“If true, these practices violate everything we believe in about journalism,” the union statement read. “We deplore being associated with something so disrespectful to our readers.”
“We want to be very clear: What is described in this Futurism story does not represent the hardworking journalists who make up the SI Union,” the statement concludes. “For nearly 70 years, SI staff members have held themselves to the highest possible ethical standards. As members of the SI Union, we are proud to be part of that legacy and work every day to protect it. We expect management to do the same.”
The statement was signed, “The Humans of the SI Union.”
Several current and former SI employees echoed the union’s sentiments.
The story even got national media attention on The Pat McAfee Show.
Jordan Bondurant is a features reporter for Barrett Sports Media. He’s a multimedia journalist and communicator who works at the Virginia State Corporation Commission in Richmond. Jordan also contributes occasional coverage of the Washington Capitals for the blog NoVa Caps. His prior media experiences include working for the Richmond Times-Dispatch, the Danville Register & Bee, Virginia Lawyers Weekly, WRIC-TV 8News and Audacy Richmond. He can be reached by email at [email protected] or follow him on Twitter @J__Bondurant.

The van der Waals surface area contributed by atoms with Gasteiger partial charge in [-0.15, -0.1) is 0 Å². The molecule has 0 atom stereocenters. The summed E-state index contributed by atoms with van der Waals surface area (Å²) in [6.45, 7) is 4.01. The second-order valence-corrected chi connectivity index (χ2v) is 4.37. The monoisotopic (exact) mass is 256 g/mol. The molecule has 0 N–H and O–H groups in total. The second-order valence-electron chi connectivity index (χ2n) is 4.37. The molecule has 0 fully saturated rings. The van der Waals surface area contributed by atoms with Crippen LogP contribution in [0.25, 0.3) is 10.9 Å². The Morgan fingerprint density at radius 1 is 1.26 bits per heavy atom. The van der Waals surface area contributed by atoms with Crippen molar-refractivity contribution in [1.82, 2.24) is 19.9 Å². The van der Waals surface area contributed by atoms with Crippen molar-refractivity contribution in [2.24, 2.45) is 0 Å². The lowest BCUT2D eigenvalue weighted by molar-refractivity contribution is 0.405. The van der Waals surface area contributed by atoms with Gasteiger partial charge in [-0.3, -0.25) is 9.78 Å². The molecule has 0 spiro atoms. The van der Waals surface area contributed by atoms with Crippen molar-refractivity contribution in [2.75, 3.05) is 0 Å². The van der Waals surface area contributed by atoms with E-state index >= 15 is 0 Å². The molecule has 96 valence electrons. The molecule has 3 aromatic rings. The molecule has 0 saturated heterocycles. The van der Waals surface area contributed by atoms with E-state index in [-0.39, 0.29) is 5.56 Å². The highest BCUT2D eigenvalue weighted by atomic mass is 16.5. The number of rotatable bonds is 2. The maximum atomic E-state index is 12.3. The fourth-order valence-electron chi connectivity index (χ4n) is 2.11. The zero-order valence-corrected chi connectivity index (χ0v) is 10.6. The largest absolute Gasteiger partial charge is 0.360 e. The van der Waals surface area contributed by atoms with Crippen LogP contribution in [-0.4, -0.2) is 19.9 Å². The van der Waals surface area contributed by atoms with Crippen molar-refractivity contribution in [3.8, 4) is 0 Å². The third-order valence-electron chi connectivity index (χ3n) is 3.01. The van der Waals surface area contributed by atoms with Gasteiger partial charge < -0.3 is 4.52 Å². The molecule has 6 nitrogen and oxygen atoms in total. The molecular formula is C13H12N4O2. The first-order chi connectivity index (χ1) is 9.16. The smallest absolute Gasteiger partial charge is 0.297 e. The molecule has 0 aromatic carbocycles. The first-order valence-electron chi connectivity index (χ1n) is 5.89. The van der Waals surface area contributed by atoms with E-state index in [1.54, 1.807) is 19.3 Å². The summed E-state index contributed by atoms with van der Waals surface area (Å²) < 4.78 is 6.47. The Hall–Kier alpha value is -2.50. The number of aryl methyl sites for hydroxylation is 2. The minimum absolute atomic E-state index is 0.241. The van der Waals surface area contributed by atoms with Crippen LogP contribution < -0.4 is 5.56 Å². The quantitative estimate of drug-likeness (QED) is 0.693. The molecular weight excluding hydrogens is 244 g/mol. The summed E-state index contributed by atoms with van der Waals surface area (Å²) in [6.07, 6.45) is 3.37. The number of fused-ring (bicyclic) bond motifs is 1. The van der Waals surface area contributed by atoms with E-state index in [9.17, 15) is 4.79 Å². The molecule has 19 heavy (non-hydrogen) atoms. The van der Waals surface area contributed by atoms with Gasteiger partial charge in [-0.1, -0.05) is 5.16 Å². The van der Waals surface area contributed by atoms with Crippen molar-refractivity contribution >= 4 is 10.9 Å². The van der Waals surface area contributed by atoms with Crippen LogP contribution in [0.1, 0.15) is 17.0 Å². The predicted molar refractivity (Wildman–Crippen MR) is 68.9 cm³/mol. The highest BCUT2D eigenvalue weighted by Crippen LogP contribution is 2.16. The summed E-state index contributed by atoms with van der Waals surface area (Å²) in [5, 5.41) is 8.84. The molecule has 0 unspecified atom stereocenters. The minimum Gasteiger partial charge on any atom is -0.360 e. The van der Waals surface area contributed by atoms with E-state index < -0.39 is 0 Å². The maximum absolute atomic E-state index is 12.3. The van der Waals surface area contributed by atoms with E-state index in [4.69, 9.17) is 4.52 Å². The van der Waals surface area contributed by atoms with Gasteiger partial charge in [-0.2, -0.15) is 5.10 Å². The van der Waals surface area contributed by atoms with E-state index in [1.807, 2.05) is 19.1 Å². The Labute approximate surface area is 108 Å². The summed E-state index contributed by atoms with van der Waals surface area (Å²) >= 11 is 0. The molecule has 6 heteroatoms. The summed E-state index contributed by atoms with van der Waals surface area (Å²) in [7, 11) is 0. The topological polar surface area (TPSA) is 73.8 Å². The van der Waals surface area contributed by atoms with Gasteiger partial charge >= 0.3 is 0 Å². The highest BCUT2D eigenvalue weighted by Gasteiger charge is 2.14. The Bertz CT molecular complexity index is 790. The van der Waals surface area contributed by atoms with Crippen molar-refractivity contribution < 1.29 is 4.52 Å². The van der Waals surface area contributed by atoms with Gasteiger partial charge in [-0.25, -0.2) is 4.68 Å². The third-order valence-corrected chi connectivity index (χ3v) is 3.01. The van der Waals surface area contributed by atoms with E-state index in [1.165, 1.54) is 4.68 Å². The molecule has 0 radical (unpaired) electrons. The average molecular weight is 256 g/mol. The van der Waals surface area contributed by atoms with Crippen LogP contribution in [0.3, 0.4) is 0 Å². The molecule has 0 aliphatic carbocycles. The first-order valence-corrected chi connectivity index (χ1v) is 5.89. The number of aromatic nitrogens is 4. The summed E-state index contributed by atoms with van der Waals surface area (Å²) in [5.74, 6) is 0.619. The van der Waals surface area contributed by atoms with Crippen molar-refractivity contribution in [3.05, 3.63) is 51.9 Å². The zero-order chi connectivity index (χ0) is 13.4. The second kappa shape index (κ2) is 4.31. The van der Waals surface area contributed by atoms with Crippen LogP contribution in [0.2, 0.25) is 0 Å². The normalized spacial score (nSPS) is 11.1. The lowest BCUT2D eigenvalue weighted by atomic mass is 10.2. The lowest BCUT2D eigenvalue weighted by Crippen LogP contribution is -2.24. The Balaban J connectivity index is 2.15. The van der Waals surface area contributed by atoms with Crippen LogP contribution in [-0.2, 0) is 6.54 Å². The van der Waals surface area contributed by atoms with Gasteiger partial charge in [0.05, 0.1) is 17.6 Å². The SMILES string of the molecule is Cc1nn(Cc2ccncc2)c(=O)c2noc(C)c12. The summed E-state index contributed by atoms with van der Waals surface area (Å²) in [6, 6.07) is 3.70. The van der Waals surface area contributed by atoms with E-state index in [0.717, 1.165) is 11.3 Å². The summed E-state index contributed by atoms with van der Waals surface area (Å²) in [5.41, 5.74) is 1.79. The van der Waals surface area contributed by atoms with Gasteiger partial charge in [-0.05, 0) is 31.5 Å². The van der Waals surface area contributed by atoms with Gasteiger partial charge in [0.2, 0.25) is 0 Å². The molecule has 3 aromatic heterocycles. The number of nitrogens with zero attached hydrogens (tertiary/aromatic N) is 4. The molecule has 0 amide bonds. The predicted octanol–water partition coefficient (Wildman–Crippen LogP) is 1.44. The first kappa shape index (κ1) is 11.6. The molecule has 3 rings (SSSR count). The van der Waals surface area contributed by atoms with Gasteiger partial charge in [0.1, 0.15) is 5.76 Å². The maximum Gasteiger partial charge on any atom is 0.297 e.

Sports Illustrated Accused of Attributing AI-Generated Stories to Fake Human Authors
Futurism reports that “Sports Illustrated” and other publications from The Arena Group have been attributing AI-generated articles to fabricated human authors.
As the prevalence of artificial intelligence continues to grow within the evolving media marketplace, there have been discussions regarding the ethics of the practice. A report from Futurism asserts that Sports Illustrated has been using the technology to publish articles written by the software, purchasing automatically generated profile photos from an online marketplace in order to give the author a human identity.
Within the report, it was averred that the publication routinely alters the AI personas on the website by changing the faux name and author photo, with there being no explanation towards the move. When Futurism reached out to The Arena Group – the publisher of Sports Illustrated – with questions about the practice, the AI personalities were hastily removed from the website.